Varicose veins


What are varicose veins?

Varicose veins are enlarged and swollen veins, usually forming in the legs and feet. Often they can appear as lumpy, blue or purple and bulging. Although varicose veins are frequently a cosmetic concern, for some people they can also cause pain and discomfort, and can sometimes lead to more serious problems.

There are different types of varicose veins, including:

  • Reticular – red and grouped closely together.
  • Trunk – close to the skin’s surface and very thick.
  • Telangiectasia – also known as spider veins, they appear as small groups of blue or red veins that do not bulge.

What are the symptoms of varicose veins?

The main symptoms of varicose veins include:

  • heavy, aching legs
  • burning or throbbing in the legs
  • dry, itchy skin on the affected veins
  • cramps in the legs, especially at night
  • swollen ankles and feet

What causes varicose veins?

Varicose veins occur when the valves inside the veins malfunction. Blood should flow smoothly to the heart, but if a valve is weakened or damaged, blood can flow backwards and collect in the veins. This eventually results in swollen, varicose veins.

There are certain risk factors associated with developing varicose veins, including:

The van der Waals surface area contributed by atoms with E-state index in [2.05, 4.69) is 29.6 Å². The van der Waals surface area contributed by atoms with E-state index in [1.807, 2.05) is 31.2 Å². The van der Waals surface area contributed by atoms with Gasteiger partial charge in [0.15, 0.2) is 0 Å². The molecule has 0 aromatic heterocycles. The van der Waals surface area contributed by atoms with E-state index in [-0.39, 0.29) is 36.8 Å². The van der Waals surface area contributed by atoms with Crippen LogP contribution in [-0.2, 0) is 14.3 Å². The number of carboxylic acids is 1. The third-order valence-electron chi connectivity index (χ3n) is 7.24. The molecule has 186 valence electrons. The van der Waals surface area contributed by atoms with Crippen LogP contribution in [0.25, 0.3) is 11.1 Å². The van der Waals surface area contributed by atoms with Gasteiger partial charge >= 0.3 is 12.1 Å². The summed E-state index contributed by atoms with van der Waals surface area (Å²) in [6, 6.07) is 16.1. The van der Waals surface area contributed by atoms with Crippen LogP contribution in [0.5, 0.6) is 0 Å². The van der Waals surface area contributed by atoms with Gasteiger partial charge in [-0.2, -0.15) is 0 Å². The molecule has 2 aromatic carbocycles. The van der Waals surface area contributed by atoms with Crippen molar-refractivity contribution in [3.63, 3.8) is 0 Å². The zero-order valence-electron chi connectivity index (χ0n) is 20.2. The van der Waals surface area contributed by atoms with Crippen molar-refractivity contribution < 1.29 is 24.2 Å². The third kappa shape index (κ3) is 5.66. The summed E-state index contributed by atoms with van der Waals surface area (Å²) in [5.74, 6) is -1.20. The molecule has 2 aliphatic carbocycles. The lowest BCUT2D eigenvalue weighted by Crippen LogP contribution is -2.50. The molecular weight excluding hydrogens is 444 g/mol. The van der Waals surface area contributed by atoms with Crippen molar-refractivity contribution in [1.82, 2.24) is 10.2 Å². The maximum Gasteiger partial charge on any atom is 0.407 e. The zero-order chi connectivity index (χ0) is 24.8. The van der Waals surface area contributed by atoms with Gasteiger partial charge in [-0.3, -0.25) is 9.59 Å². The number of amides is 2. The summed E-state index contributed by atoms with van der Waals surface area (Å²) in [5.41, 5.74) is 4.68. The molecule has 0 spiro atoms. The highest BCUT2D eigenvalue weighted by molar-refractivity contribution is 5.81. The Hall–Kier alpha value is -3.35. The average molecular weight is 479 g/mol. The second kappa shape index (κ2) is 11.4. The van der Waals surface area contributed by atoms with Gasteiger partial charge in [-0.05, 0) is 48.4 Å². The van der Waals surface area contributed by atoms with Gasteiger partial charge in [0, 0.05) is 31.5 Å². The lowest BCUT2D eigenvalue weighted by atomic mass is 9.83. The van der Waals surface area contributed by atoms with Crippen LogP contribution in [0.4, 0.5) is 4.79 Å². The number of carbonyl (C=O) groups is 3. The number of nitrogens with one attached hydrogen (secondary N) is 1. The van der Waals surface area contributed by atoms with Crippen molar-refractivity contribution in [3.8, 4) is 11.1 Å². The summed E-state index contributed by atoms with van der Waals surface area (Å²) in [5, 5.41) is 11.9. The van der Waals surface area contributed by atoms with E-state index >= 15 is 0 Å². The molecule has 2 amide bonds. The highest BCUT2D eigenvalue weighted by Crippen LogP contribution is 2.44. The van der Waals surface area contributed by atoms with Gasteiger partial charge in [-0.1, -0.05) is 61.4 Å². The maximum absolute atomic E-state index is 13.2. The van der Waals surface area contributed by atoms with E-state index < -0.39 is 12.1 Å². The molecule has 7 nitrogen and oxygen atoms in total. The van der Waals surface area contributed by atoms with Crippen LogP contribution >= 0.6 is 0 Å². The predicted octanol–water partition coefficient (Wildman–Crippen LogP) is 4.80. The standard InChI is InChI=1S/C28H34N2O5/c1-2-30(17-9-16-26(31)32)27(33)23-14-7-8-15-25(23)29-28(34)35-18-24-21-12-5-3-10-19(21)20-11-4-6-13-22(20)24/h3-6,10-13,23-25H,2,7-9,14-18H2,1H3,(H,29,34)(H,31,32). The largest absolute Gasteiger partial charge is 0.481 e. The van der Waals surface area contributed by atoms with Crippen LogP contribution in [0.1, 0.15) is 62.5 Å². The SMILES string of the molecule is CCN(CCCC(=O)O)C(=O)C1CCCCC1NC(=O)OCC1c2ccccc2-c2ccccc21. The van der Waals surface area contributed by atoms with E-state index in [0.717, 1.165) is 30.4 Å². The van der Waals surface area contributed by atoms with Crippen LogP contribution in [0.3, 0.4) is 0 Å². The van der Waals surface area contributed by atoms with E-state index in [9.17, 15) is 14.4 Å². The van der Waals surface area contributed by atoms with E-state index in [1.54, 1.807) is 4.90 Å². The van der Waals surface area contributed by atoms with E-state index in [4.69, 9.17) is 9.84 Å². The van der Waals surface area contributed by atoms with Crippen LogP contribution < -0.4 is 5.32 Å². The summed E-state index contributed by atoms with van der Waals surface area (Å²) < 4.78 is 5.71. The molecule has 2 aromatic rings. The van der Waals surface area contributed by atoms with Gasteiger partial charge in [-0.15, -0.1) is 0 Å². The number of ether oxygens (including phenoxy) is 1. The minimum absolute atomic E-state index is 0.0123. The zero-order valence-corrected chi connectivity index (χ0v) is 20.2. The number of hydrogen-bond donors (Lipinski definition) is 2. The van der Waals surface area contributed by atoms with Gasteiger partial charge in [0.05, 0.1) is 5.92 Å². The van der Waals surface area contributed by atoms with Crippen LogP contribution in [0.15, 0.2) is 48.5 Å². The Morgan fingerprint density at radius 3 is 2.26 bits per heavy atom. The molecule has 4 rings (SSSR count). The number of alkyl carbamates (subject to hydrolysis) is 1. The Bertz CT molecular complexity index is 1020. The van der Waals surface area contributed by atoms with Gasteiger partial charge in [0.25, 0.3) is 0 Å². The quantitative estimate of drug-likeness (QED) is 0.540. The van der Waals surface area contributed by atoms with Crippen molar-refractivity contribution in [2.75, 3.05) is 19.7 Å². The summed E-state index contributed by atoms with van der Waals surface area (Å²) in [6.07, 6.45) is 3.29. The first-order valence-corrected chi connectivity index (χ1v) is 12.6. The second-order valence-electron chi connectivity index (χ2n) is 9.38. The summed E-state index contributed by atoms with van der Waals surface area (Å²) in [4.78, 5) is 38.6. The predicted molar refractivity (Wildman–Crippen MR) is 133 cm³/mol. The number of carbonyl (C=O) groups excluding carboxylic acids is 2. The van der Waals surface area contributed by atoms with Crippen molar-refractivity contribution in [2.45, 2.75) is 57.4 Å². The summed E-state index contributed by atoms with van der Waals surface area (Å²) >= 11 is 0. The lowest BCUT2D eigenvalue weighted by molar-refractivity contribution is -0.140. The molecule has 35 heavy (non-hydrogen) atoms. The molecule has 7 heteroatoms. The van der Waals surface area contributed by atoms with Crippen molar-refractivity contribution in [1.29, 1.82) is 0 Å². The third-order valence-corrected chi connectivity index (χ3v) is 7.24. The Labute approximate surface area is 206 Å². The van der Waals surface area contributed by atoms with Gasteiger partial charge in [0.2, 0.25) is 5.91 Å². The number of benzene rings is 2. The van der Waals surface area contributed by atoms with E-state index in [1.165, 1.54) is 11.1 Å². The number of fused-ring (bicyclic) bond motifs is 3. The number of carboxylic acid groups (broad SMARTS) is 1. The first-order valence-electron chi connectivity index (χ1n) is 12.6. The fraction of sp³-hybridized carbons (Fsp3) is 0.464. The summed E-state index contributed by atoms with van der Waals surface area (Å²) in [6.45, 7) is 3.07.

• older age
  • pregnancy
  • being female
  • being overweight
  • having family members with varicose veins
  • standing for long periods over time

How can varicose veins be prevented?

There is little evidence that indicates varicose veins can be prevented, however, techniques that improve circulation are thought to reduce the risk of developing them.

There are also measures that can help relieve the symptoms caused by varicose veins:

  • Exercising regularly, to maintain a healthy weight and to improve circulation.
  • Avoid standing for long periods, and to move around frequently.
  • If there is pain, raise the legs on pillows throughout the day to relieve the discomfort.

What is the treatment for varicose veins?

Initially, treatment for varicose veins is usually the use of compression socks or stockings, exercising regularly and elevating the legs when in discomfort.

However, if they are still causing pain and discomfort or have caused complications, then there are other treatment options, including:

  • Sclerotherapy – special foam is used to close the affected veins.
  • Endothermal ablation – heat is used to seal the veins.
  • Ligation and stripping – the affected veins are removed.